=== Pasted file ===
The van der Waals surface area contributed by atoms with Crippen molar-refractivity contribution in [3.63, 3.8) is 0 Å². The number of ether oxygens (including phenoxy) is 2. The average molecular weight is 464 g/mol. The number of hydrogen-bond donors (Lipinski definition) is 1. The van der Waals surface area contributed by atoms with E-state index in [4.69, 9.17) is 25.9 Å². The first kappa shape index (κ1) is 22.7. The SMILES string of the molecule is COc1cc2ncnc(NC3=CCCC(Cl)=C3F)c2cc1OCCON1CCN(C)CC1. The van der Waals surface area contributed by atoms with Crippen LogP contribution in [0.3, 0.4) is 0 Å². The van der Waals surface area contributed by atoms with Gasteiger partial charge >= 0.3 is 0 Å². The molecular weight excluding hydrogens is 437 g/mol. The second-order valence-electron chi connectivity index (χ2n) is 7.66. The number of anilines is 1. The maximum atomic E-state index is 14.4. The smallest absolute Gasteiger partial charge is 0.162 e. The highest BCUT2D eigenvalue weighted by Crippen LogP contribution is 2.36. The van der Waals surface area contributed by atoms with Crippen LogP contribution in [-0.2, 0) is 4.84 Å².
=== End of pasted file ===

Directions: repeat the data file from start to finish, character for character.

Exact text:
The van der Waals surface area contributed by atoms with Crippen molar-refractivity contribution in [3.63, 3.8) is 0 Å². The number of ether oxygens (including phenoxy) is 2. The average molecular weight is 464 g/mol. The number of hydrogen-bond donors (Lipinski definition) is 1. The van der Waals surface area contributed by atoms with E-state index in [4.69, 9.17) is 25.9 Å². The first kappa shape index (κ1) is 22.7. The SMILES string of the molecule is COc1cc2ncnc(NC3=CCCC(Cl)=C3F)c2cc1OCCON1CCN(C)CC1. The van der Waals surface area contributed by atoms with Crippen LogP contribution in [0.3, 0.4) is 0 Å². The van der Waals surface area contributed by atoms with Gasteiger partial charge >= 0.3 is 0 Å². The molecular weight excluding hydrogens is 437 g/mol. The second-order valence-electron chi connectivity index (χ2n) is 7.66. The number of anilines is 1. The maximum atomic E-state index is 14.4. The smallest absolute Gasteiger partial charge is 0.162 e. The highest BCUT2D eigenvalue weighted by Crippen LogP contribution is 2.36. The van der Waals surface area contributed by atoms with Crippen LogP contribution in [-0.2, 0) is 4.84 Å².